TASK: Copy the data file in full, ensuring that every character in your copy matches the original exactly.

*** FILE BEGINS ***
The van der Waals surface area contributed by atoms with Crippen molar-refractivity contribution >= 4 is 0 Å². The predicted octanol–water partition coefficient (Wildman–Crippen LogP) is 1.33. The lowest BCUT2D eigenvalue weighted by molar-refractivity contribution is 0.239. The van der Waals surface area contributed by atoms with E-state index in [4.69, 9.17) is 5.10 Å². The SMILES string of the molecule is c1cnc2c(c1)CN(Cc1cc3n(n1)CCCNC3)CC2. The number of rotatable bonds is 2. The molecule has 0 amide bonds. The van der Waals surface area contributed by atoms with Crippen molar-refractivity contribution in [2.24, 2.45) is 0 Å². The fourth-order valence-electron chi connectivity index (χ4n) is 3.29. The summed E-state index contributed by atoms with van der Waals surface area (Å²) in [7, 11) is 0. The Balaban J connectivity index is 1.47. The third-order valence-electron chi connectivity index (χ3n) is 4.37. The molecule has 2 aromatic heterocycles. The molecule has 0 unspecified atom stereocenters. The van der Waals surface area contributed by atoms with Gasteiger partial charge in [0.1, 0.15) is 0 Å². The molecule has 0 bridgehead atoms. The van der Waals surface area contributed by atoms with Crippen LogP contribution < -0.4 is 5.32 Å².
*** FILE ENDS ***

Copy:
The van der Waals surface area contributed by atoms with Crippen molar-refractivity contribution >= 4 is 0 Å². The predicted octanol–water partition coefficient (Wildman–Crippen LogP) is 1.33. The lowest BCUT2D eigenvalue weighted by molar-refractivity contribution is 0.239. The van der Waals surface area contributed by atoms with E-state index in [4.69, 9.17) is 5.10 Å². The SMILES string of the molecule is c1cnc2c(c1)CN(Cc1cc3n(n1)CCCNC3)CC2. The number of rotatable bonds is 2. The molecule has 0 amide bonds. The van der Waals surface area contributed by atoms with Crippen molar-refractivity contribution in [2.24, 2.45) is 0 Å². The fourth-order valence-electron chi connectivity index (χ4n) is 3.29. The summed E-state index contributed by atoms with van der Waals surface area (Å²) in [7, 11) is 0. The Balaban J connectivity index is 1.47. The third-order valence-electron chi connectivity index (χ3n) is 4.37. The molecule has 2 aromatic heterocycles. The molecule has 0 unspecified atom stereocenters. The van der Waals surface area contributed by atoms with Gasteiger partial charge in [0.1, 0.15) is 0 Å². The molecule has 0 bridgehead atoms. The van der Waals surface area contributed by atoms with Crippen LogP contribution < -0.4 is 5.32 Å².